Valve has unveiled a new Linux-based operating system built around its popular Steam digital distribution platform.
The company has been talking up Linux as the future of PC gaming, and has promised a line of hardware that will make it easier for users to get their home computers into the living room.
Valve has already released Steam Big Picture Mode, which makes the Steam UI functional on a television, and has created a version of its sales platform for Linux.
SteamOS is the first of three announcements that will show off the work Valve has been doing as part of its wider plans to make the PC a truly open, gamer-focused platform.
“As we’ve been working on bringing Steam to the living room, we’ve come to the conclusion that the environment best suited to delivering value to customers is an operating system built around Steam itself,” reads the announcement.
“SteamOS combines the rock-solid architecture of Linux with a gaming experience built for the big screen. It will be available soon as a free stand-alone operating system for living room machines.”
SteamOS promises the ability to stream games directly to a user's TV, not just from the host machine, but from other computers connected to the same network.
Apparently Newell hasn't been fooling around when he talked about the idea of the PC driving every device in the home; this suggests a future where any game, app, or software on any computer with Steam loaded could be streamed – what amounts to a home cloud.
The company messaging for the product places a premium on openness, advertising the ability for consumers to modify any part of the hardware or software.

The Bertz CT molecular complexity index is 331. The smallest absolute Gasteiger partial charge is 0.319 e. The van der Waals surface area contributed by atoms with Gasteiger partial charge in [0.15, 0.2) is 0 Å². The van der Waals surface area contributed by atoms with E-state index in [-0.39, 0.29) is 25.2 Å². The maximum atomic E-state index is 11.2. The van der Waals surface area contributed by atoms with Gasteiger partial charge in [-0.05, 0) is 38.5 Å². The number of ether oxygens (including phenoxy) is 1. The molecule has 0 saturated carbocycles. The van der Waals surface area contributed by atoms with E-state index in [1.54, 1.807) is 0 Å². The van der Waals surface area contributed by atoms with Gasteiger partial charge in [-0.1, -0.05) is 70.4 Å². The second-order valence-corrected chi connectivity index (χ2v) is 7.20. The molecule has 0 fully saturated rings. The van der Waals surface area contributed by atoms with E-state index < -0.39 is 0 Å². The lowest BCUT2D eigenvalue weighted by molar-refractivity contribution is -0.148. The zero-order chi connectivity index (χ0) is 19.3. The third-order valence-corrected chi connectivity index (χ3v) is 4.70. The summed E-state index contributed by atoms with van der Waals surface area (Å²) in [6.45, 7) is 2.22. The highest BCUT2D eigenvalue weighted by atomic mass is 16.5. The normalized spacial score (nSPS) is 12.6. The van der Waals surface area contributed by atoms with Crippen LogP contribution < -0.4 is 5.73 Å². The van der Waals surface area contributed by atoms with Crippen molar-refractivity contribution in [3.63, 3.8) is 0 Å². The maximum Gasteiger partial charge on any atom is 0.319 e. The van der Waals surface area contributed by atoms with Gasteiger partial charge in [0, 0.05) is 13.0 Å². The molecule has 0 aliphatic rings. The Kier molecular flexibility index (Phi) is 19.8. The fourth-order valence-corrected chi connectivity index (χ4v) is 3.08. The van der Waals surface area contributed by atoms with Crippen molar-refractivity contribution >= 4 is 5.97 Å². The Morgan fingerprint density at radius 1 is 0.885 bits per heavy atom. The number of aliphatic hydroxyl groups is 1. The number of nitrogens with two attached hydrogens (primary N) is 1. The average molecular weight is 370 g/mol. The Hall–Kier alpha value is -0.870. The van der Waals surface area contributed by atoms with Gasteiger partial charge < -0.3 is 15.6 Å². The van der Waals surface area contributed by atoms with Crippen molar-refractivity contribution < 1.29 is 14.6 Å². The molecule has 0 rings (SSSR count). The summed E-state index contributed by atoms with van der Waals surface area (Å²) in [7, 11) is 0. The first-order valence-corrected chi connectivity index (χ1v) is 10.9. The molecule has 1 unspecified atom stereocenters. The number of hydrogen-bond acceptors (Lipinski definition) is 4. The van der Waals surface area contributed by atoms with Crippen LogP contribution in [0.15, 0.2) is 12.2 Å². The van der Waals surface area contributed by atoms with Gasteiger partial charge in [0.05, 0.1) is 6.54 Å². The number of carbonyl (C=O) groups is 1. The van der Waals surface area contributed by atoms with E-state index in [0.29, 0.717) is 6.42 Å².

“With SteamOS, 'openness' means that the hardware industry can iterate in the living room at a much faster pace than they’ve been able to,” said Valve”
“Content creators can connect directly to their customers. Users can alter or replace any part of the software or hardware they want. Gamers are empowered to join in the creation of the games they love.”
Linux has long been sneered at by professional game developers for its lack of a unified API to communicate with hardware, among other issues, so the news that a games company has rolled out its own distribution is sure to turn some heads.
SteamOS also takes advantage of the newly announced family sharing options, so different users can determine what games are available to others on the account, so parents don't have to worry about their kids getting access to the 'mature' games they play.
The next news from Valve is due at 1pm EST Wednesday.